Michigan hospitals will keep using convalescent plasma to treat certain COVID-19 patients — they’ll just have to keep jumping through certain hoops to do it. That's after the FDA has reportedly delayed authorizing the experimental treatment for “emergency use.”
That authorization — if it is eventually granted — would essentially allow doctors to use the treatment in COVID-19 patients more widely, without having to meet certain requirements, like enrolling them in one of several ongoing clinical trials.
Many doctors and researchers are hopeful about the treatment, which has been used for more than 100 years to treat a host of illnesses, in part because it’s seen as relatively low risk.
The treatment involves a patient who’s recovered from COVID-19 donating their blood plasma (the liquid part of blood) to a patient still battling the virus, in hopes the antibodies the recovered patient developed will help the fight off infection.
While there's still no conclusive data this works for COVID-19, some are optimistic about the early, anecdotal results.
“We treated one of our own physicians, a known hospitalist who has been with us for many years, with plasma,” says Dr. Indira Brar, a physician with Henry Ford Health System’s Divisions of Infectious Disease and Internal Medicine. “And he has since recovered and has been discharged from the hospital, and has done well.
“Since that day, we have treated over 150 with convalescent plasma. Almost all of these patients have been treated on a clinical trial… Anecdotally, our patients have done well,” Brar says.
The majority of these patients are being treated as part of a Mayo Clinic study that’s made convalescent plasma available to hospitals around the country, including at the University of Michigan. Called an “expanded use” study, it doesn’t assign placebos to some patients. But it allows patients with serious conditions who don’t qualify for clinical trials to receive a treatment that hasn’t been approved by the FDA.
“From the start, we were part of the Mayo Clinic registry that has an ‘expanded access’ approval from FDA to help hospitals try this experimental option — they are collecting data from all the sites, but is not a formal clinical trial with comparison groups,” Kara Gavin, a U-M spokeswoman said in an email.“We continue to offer plasma to inpatients though we currently have a very low number of them.”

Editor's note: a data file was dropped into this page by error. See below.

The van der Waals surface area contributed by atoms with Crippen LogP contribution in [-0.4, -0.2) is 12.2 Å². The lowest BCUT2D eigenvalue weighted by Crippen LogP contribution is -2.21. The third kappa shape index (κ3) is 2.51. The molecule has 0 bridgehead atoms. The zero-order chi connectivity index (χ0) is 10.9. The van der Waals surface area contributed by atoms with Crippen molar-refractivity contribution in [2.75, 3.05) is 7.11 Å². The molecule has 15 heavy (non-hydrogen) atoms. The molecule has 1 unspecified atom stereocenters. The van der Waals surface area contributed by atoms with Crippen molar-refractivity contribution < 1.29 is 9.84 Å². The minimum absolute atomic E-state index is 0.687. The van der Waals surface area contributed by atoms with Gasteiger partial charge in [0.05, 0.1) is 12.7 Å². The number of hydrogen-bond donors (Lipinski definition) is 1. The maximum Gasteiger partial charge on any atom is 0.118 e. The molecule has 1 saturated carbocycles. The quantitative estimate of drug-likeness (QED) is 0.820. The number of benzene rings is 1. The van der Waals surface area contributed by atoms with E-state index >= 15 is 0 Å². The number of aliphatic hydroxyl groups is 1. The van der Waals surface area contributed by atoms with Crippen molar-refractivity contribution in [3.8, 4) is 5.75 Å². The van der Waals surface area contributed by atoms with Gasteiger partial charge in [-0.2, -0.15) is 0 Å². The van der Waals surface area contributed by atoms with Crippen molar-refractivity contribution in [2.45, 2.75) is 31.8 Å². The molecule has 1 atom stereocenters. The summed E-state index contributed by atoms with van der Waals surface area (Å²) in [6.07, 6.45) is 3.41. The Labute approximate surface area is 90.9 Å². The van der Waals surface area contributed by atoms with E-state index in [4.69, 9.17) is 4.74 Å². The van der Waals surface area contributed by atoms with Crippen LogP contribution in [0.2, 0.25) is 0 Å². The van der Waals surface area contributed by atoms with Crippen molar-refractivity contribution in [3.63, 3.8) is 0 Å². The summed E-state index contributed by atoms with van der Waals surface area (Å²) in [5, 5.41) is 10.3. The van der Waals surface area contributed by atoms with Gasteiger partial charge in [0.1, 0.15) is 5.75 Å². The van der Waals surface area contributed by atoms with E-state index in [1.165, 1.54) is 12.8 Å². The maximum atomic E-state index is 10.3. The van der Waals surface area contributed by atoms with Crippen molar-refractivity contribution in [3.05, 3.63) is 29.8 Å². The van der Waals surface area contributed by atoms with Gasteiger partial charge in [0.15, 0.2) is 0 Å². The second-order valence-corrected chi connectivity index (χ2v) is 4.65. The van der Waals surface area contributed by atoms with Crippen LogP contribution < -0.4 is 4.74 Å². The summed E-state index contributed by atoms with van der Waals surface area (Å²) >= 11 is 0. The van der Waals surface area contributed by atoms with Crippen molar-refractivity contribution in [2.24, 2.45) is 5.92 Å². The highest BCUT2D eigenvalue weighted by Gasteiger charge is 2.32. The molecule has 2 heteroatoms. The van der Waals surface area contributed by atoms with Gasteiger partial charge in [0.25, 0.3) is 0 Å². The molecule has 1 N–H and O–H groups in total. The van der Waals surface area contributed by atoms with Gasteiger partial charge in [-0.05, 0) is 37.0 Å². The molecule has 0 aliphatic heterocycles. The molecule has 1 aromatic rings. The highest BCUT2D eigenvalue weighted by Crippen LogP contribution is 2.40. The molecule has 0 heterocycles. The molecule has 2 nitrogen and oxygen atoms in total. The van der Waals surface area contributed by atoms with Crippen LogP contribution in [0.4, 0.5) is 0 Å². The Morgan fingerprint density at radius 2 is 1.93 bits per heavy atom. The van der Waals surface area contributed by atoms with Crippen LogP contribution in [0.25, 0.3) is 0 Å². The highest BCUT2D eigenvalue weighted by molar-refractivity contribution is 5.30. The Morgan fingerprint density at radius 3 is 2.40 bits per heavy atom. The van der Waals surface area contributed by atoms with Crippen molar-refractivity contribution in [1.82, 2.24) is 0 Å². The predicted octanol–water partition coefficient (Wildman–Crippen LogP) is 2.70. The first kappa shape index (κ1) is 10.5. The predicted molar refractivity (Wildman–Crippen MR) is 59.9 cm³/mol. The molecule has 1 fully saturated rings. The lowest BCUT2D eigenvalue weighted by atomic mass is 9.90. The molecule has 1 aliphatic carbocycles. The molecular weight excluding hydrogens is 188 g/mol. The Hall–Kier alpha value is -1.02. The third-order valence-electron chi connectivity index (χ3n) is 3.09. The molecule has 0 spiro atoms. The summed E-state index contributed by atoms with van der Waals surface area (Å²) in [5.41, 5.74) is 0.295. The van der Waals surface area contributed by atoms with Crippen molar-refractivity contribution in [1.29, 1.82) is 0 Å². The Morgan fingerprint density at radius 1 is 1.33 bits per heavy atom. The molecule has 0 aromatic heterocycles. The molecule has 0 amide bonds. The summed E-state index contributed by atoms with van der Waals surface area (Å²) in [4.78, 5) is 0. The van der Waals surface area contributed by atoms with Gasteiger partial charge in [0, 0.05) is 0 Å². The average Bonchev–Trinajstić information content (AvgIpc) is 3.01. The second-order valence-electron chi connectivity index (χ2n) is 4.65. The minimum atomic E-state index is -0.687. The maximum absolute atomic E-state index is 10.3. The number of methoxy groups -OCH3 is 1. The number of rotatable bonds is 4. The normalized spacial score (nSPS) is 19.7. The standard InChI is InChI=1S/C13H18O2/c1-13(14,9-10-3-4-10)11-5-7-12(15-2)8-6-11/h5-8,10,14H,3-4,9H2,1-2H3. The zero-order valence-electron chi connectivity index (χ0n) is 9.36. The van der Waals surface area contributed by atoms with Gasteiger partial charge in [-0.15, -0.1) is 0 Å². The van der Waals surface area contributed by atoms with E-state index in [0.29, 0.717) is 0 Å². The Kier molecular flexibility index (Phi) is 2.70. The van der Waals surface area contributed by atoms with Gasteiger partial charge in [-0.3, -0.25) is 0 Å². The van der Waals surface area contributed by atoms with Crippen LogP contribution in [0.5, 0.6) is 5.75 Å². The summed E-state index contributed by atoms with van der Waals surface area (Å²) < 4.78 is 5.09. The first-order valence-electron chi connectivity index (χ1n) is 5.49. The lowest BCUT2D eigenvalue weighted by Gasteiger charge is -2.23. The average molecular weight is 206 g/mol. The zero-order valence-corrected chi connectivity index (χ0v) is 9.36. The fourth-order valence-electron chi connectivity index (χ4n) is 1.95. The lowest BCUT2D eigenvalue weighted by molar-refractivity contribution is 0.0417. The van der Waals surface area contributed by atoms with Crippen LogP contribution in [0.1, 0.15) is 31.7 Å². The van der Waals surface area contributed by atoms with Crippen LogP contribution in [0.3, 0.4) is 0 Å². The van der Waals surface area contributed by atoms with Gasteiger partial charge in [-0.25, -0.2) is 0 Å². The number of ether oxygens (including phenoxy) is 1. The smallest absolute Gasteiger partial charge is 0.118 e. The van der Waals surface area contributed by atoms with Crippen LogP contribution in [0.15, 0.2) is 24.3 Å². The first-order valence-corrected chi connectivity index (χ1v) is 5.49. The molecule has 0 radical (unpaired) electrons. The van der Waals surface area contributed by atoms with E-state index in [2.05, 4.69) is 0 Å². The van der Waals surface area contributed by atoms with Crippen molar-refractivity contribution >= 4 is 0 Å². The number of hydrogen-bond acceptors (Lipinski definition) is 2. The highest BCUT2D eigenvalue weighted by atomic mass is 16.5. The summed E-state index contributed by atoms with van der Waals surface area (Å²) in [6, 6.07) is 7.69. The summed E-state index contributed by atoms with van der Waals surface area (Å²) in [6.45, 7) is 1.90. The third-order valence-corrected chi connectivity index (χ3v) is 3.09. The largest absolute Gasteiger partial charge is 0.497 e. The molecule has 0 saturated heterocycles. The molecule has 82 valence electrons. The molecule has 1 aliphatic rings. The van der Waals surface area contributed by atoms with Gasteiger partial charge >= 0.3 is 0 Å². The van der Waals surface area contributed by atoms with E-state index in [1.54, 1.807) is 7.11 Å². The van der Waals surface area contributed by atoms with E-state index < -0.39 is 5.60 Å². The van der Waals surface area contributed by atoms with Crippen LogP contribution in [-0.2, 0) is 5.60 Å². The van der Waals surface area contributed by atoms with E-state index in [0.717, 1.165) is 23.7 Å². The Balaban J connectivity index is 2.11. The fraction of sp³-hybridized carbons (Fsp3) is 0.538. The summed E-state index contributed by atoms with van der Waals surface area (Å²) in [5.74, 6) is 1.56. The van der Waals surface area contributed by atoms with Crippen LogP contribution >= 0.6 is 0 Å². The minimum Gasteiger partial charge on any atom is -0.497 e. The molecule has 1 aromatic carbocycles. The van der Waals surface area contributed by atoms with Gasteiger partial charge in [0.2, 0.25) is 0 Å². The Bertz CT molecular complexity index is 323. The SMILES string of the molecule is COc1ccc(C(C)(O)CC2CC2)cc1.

Gavin says doctors at the university’s health system also helped design a clinical trial using plasma in the ER to treat COVID-19 patients who are at higher risk of becoming severely ill. So far, the system hasn’t enrolled its own patients, she says, but are coordinating the study nationally and working with several hospitals in Detroit.
Henry Ford Health System is also conducting a study that’s enrolled about 30 patients so far to test the “tolerability and efficacy of transfusion of 200mL of convalescent plasma” in hospitalized COVID-19 patients. This is a true clinical trial, in which groups of patients receive multiple treatments (and possibly placebos) to evaluate the effectiveness of a treatment in comparison to a control group. Brar says they’re selecting patients who are severely ill or at high risk of becoming so — usually those who are on ventilators, are older, or have comorbidities.
Individual patients can also be treated with convalescent plasma in “compassionate use” cases, when patients have a life-threatening illness and don’t qualify for other trials. (Henry Ford Health System says one of its patients was treated this way.)
Despite Brar’s hopefulness about the treatment, she says she supports the FDA’s decision to hold off on expanding access to convalescent plasma more broadly.
“The FDA just put a hold on it because they thought that of all the trials we have so far, we don't have enough robust data to say that (it’s effective or not),” she says. “Most of the clinical trials that have been reported so far are not randomized clinical trials. They don't really have a placebo arm.”
Patients in convalescent plasma studies often receive it along with other treatments, which can make it harder for researchers to say for sure that results are due to one particular treatment.
“They want to be sure that the effect that we are seeing in the decrease in mortality is really from the use of convalescent plasma,” Brar says. “And not because of other variables. And that is why they're waiting for some of the randomized clinical trial data to be available.”
This story was updated on August 20th at 3:00 pm.